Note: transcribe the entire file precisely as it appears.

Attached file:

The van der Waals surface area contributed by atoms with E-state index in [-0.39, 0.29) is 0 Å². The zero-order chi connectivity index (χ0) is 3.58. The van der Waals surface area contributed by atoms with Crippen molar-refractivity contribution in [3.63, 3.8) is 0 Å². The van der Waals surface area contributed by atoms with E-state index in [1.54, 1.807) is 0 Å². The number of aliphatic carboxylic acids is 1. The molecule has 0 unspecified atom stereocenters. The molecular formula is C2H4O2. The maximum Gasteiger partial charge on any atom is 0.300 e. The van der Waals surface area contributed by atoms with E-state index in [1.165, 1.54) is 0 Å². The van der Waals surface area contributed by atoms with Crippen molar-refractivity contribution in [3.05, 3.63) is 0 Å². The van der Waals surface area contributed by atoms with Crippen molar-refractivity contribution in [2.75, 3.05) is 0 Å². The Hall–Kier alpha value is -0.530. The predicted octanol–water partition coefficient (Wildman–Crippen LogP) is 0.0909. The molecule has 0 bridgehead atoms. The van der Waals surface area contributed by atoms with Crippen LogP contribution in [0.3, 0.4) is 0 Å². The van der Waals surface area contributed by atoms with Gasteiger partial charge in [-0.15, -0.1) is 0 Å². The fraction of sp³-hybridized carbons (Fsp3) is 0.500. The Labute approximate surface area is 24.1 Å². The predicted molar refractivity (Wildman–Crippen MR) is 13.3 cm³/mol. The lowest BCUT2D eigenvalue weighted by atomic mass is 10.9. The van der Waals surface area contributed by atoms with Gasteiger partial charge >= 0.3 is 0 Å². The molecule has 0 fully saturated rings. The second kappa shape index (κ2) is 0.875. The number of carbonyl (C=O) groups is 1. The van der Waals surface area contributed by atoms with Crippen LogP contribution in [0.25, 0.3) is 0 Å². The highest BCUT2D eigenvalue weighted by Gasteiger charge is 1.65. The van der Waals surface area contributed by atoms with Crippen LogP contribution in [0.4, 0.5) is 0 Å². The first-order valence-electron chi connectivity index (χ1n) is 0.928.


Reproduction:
The van der Waals surface area contributed by atoms with E-state index in [-0.39, 0.29) is 0 Å². The zero-order chi connectivity index (χ0) is 3.58. The van der Waals surface area contributed by atoms with Crippen molar-refractivity contribution in [3.63, 3.8) is 0 Å². The van der Waals surface area contributed by atoms with E-state index in [1.54, 1.807) is 0 Å². The number of aliphatic carboxylic acids is 1. The molecule has 0 unspecified atom stereocenters. The molecular formula is C2H4O2. The maximum Gasteiger partial charge on any atom is 0.300 e. The van der Waals surface area contributed by atoms with E-state index in [1.165, 1.54) is 0 Å². The van der Waals surface area contributed by atoms with Crippen molar-refractivity contribution in [3.05, 3.63) is 0 Å². The van der Waals surface area contributed by atoms with Crippen molar-refractivity contribution in [2.75, 3.05) is 0 Å². The Hall–Kier alpha value is -0.530. The predicted octanol–water partition coefficient (Wildman–Crippen LogP) is 0.0909. The molecule has 0 bridgehead atoms. The van der Waals surface area contributed by atoms with Crippen LogP contribution in [0.3, 0.4) is 0 Å². The van der Waals surface area contributed by atoms with Gasteiger partial charge in [-0.15, -0.1) is 0 Å². The fraction of sp³-hybridized carbons (Fsp3) is 0.500. The Labute approximate surface area is 24.1 Å². The predicted molar refractivity (Wildman–Crippen MR) is 13.3 cm³/mol. The lowest BCUT2D eigenvalue weighted by atomic mass is 10.9. The van der Waals surface area contributed by atoms with Gasteiger partial charge >= 0.3 is 0 Å². The molecule has 0 fully saturated rings. The second kappa shape index (κ2) is 0.875. The number of carbonyl (C=O) groups is 1. The van der Waals surface area contributed by atoms with Crippen LogP contribution in [0.25, 0.3) is 0 Å². The highest BCUT2D eigenvalue weighted by Gasteiger charge is 1.65. The van der Waals surface area contributed by atoms with Crippen LogP contribution in [0.4, 0.5) is 0 Å². The first-order valence-electron chi connectivity index (χ1n) is 0.928.